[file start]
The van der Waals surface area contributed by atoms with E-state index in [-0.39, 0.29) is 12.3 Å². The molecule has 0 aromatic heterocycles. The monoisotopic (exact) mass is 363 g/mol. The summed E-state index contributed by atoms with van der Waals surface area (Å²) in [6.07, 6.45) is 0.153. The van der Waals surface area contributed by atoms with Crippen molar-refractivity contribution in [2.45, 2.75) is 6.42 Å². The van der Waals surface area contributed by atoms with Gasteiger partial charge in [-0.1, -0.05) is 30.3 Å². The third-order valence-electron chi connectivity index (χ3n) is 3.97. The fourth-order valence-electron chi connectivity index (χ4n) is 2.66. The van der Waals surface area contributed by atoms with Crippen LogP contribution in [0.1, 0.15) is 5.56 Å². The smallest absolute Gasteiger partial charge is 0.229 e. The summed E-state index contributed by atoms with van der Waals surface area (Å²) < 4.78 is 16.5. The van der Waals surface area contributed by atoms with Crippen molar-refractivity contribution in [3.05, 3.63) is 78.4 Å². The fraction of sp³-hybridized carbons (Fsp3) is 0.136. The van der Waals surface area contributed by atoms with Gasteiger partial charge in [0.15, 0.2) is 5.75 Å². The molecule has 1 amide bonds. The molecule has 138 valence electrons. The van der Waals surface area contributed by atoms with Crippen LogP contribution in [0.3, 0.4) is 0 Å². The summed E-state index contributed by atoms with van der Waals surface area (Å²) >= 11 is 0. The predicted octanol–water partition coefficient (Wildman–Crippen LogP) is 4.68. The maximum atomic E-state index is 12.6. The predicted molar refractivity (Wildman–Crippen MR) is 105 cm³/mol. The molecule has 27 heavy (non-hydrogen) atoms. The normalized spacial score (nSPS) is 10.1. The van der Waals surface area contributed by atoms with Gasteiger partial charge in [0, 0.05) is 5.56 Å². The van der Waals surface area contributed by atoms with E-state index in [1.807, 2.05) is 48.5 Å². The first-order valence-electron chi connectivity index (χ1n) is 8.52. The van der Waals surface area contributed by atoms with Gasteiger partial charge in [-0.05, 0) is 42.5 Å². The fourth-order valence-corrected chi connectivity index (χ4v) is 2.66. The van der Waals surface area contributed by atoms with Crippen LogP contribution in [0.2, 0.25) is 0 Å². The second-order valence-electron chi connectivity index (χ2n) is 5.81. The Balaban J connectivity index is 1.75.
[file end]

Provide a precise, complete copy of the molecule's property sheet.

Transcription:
The van der Waals surface area contributed by atoms with E-state index in [-0.39, 0.29) is 12.3 Å². The molecule has 0 aromatic heterocycles. The monoisotopic (exact) mass is 363 g/mol. The summed E-state index contributed by atoms with van der Waals surface area (Å²) in [6.07, 6.45) is 0.153. The van der Waals surface area contributed by atoms with Crippen molar-refractivity contribution in [2.45, 2.75) is 6.42 Å². The van der Waals surface area contributed by atoms with Gasteiger partial charge in [-0.1, -0.05) is 30.3 Å². The third-order valence-electron chi connectivity index (χ3n) is 3.97. The fourth-order valence-electron chi connectivity index (χ4n) is 2.66. The van der Waals surface area contributed by atoms with Crippen LogP contribution in [0.1, 0.15) is 5.56 Å². The smallest absolute Gasteiger partial charge is 0.229 e. The summed E-state index contributed by atoms with van der Waals surface area (Å²) < 4.78 is 16.5. The van der Waals surface area contributed by atoms with Crippen molar-refractivity contribution in [3.05, 3.63) is 78.4 Å². The fraction of sp³-hybridized carbons (Fsp3) is 0.136. The van der Waals surface area contributed by atoms with Gasteiger partial charge in [0.15, 0.2) is 5.75 Å². The molecule has 1 amide bonds. The molecule has 138 valence electrons. The van der Waals surface area contributed by atoms with Crippen LogP contribution in [0.3, 0.4) is 0 Å². The summed E-state index contributed by atoms with van der Waals surface area (Å²) >= 11 is 0. The predicted octanol–water partition coefficient (Wildman–Crippen LogP) is 4.68. The maximum atomic E-state index is 12.6. The predicted molar refractivity (Wildman–Crippen MR) is 105 cm³/mol. The molecule has 27 heavy (non-hydrogen) atoms. The normalized spacial score (nSPS) is 10.1. The van der Waals surface area contributed by atoms with Gasteiger partial charge in [0, 0.05) is 5.56 Å². The van der Waals surface area contributed by atoms with E-state index in [1.807, 2.05) is 48.5 Å². The first-order valence-electron chi connectivity index (χ1n) is 8.52. The van der Waals surface area contributed by atoms with Gasteiger partial charge in [-0.05, 0) is 42.5 Å². The fourth-order valence-corrected chi connectivity index (χ4v) is 2.66. The van der Waals surface area contributed by atoms with Crippen LogP contribution in [0.2, 0.25) is 0 Å². The second-order valence-electron chi connectivity index (χ2n) is 5.81. The Balaban J connectivity index is 1.75.